- in a blind manner: We felt our way blindly through the black tunnel.
- without understanding, reservation, or objection; unthinkingly: They followed their leaders blindly.
- without continuation: The passage ended blindly 50 feet away.
Origin of blindly
Dictionary.com Unabridged Based on the Random House Unabridged Dictionary, © Random House, Inc. 2018
Examples from the Web for blindly
And if a police officer is clearly at fault, police chiefs should not blindly defend that person.Why Killer Cops Walk Free
August 26, 2014
I love how blindly optimistic she manages to be, without turning into a caricature.‘Orange Is the New Black’ Season 2: The Finest, Funniest, and Most Terrifying Moments of Eps. 1-6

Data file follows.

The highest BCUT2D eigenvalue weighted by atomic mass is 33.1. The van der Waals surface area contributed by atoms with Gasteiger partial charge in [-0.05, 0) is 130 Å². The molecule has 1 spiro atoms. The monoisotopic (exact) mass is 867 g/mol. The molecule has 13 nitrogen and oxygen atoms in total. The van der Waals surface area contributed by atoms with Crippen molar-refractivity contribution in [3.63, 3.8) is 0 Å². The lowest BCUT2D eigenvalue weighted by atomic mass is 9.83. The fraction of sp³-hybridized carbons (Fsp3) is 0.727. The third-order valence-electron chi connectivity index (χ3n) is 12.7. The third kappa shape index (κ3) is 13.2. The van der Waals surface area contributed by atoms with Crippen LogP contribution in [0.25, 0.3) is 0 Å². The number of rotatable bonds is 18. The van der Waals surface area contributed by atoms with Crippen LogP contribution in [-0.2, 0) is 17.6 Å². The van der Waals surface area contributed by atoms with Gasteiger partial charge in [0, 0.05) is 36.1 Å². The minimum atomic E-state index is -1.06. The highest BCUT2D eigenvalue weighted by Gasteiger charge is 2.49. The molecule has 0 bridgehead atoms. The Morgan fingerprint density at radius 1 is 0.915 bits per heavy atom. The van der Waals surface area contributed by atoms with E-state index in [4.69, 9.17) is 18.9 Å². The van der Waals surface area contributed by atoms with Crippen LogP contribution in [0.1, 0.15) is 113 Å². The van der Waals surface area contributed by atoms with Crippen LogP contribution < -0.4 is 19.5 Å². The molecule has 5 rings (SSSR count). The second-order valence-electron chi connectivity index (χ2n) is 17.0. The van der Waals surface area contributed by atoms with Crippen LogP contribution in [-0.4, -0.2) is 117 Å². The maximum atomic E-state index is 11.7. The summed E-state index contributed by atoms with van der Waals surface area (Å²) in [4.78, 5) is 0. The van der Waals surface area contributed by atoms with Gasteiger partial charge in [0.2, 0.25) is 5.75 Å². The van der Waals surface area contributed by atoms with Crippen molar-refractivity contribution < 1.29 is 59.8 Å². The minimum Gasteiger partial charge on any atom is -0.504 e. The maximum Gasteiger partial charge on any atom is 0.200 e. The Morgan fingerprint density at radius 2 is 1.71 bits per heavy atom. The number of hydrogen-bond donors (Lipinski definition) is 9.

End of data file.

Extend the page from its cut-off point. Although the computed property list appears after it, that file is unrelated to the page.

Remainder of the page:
Kevin Fallon, Marlow Stern
June 12, 2014
But then Miley Cyrus twerks or a star on Duck Dynastysays something outrageous and the media moves on and we blindly follow.It’s Time to Think Big or Shut Up on Gun Control
June 8, 2014
I follow it blindly and trust in its powers to lead me where I need to go.How I Write: Paul Lynch
December 18, 2013
Natural selection is a mechanical process with no foresight, which can only blindly favor short-term gain.Rediscovering Richard Dawkins: An Interview
September 23, 2013
It is my duty, father, blindly to follow all you determine upon for me.
In your choice of a son-in-law you should not blindly follow the anger which masters you.
Only one thing could surpass him: the scythe of death which blindly mows the world.The Three Cities Trilogy, Complete
They replied hotly but blindly, and in a moment the room was void of assailants.The Cavalier
George Washington Cable
Lit with a gleam of the sun the window stared up at them blindly.Poems
William D. Howells
Word Origin and History for blindly
Online Etymology Dictionary, © 2010 Douglas Harper